Sunday, April 25, 2004

Sensing dollar signs
This post is probably NOT headed where you might think. I received the official letter Friday that, effective May 3, I am appointed pastor of the parish where I currently serve as associate pastor. This new office comes four years and ten months after my priestly ordination. And with the impending reality of the responsibilities of being pastor, a new and strange phenomenon is happening in my brain. As people come forward with little suggestions, ideas, and observations, suddenly all the input is being interpreted as dollar signs! As in, this is all going to cost money and the buck will soon stop here! Yikes!

The new contacts in the local community I made participating in The Sound of Music will bode me well and I hope they will continue to increase. I don't have a formal pastoral plan decided yet -- I do have lots of ideas which I need to prioritize -- however, I know that increasing the visibility of the parish in the local community is a goal. And it can be easily accomplished at first with simple matters like having our sacramental schedule published in the paper where all the other ecclesial communities have theirs printed. I am also going to call or visit the local hotels because a parishioner told me last night that the Catholic schedule isn't provided at those places. I suppose I should also begin attending the Ministerial Alliance meetings, a monthly meeting of the local denominational clergy.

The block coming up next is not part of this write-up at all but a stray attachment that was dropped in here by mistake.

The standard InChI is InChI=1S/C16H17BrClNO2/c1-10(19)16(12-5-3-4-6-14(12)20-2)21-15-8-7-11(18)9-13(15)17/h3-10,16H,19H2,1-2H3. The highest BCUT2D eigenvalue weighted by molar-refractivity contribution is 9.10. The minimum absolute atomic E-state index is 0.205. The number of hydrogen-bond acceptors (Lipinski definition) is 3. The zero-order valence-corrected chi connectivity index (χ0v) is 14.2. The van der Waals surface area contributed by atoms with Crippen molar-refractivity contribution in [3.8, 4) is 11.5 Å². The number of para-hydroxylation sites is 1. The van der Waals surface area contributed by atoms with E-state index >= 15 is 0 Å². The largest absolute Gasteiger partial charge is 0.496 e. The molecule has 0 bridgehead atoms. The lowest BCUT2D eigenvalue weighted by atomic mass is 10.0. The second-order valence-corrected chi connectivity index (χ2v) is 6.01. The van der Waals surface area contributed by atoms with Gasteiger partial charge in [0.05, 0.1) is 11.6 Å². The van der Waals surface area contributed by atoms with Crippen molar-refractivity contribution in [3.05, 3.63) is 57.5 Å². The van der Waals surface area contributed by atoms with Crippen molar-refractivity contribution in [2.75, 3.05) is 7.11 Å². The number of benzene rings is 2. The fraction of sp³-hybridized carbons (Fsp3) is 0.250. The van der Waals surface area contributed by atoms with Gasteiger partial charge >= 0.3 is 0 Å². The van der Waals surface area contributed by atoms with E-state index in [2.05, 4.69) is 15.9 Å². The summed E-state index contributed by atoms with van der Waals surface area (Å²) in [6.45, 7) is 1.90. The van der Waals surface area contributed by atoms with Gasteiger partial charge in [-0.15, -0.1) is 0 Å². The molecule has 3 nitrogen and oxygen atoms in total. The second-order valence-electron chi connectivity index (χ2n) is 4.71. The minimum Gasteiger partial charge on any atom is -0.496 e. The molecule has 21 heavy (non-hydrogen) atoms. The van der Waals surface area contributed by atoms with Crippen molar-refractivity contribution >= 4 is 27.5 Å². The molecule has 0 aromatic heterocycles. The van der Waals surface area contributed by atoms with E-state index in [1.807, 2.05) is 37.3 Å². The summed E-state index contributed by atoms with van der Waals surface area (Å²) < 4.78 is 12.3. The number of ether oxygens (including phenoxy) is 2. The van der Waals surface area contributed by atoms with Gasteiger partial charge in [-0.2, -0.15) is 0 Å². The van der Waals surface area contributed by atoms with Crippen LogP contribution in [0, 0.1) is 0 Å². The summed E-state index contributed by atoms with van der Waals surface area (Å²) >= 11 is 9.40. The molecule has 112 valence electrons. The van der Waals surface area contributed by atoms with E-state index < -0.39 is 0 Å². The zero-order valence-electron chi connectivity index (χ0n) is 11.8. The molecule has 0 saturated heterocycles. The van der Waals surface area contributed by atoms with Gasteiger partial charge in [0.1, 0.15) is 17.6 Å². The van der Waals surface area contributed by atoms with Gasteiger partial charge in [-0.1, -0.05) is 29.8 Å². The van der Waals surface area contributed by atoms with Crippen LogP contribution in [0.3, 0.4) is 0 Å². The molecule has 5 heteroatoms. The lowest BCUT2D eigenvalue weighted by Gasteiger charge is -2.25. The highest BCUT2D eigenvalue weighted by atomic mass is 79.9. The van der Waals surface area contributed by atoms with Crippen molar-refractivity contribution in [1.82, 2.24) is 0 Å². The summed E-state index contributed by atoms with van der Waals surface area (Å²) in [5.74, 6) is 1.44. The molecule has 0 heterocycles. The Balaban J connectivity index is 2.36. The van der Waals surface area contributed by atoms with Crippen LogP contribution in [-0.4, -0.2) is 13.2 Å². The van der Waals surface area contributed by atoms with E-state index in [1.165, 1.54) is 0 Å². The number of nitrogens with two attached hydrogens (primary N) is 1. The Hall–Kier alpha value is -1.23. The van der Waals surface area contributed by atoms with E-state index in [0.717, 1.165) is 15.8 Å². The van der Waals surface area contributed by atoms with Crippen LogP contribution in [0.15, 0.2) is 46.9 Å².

This pastorate will be a significant challenge. This parish is certainly larger than the typical parish given a first time pastor in this diocese. We have 823 registered families, I am told. In addition, we have countless Hispanic families not registered. I will be responsible for an associate pastor who is a priest from India ordained longer than I have been. We have two mission parishes, one an hour away and one twenty minutes away. And the biggest challenge of all -- the one that really worries me in the midst of my excitement -- is the need of the Hispanic peoples who make up the majority of the parish. I am by no means fluent in Spanish and a good number of the majority speak no English at all. I need to verify, but I fear that the Indian priest speaks even less Spanish than I do. The moral weight of this challenge is brought to my attention considering that as a pastor I must now sign once again the Oath of Fidelity and the Profession of Faith. I first signed these, as all clerics do, before my ordination as a transitional deacon. Now, in assuming an office to be exercised in the name of the Church, Canon Law requires that I sign them again. I do so willingly and with joy, but with an awareness of a certain gravity. It will come as no surprise that future posts will turn to my early experiences as an inexperienced pastor!

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